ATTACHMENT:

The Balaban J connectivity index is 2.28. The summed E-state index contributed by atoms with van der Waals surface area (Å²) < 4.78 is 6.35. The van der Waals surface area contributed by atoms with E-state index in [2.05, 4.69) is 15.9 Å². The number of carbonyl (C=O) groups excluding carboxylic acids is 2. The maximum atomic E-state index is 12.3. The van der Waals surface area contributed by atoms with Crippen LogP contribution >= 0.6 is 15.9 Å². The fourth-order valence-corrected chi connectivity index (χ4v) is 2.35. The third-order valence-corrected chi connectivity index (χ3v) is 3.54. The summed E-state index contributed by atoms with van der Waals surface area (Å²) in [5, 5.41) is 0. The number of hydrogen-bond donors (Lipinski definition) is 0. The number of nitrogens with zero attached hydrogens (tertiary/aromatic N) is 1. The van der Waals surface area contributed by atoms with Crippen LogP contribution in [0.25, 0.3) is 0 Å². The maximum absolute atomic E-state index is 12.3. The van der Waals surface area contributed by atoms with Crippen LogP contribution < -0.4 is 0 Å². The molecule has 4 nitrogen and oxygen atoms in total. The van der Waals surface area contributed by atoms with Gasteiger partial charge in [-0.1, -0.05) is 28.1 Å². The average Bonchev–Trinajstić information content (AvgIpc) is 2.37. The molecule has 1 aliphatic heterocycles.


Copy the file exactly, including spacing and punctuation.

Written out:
The Balaban J connectivity index is 2.28. The summed E-state index contributed by atoms with van der Waals surface area (Å²) < 4.78 is 6.35. The van der Waals surface area contributed by atoms with E-state index in [2.05, 4.69) is 15.9 Å². The number of carbonyl (C=O) groups excluding carboxylic acids is 2. The maximum atomic E-state index is 12.3. The van der Waals surface area contributed by atoms with Crippen LogP contribution >= 0.6 is 15.9 Å². The fourth-order valence-corrected chi connectivity index (χ4v) is 2.35. The third-order valence-corrected chi connectivity index (χ3v) is 3.54. The summed E-state index contributed by atoms with van der Waals surface area (Å²) in [5, 5.41) is 0. The number of hydrogen-bond donors (Lipinski definition) is 0. The number of nitrogens with zero attached hydrogens (tertiary/aromatic N) is 1. The van der Waals surface area contributed by atoms with Crippen LogP contribution in [0.25, 0.3) is 0 Å². The maximum absolute atomic E-state index is 12.3. The van der Waals surface area contributed by atoms with Crippen LogP contribution < -0.4 is 0 Å². The molecule has 4 nitrogen and oxygen atoms in total. The van der Waals surface area contributed by atoms with Gasteiger partial charge in [-0.1, -0.05) is 28.1 Å². The average Bonchev–Trinajstić information content (AvgIpc) is 2.37. The molecule has 1 aliphatic heterocycles.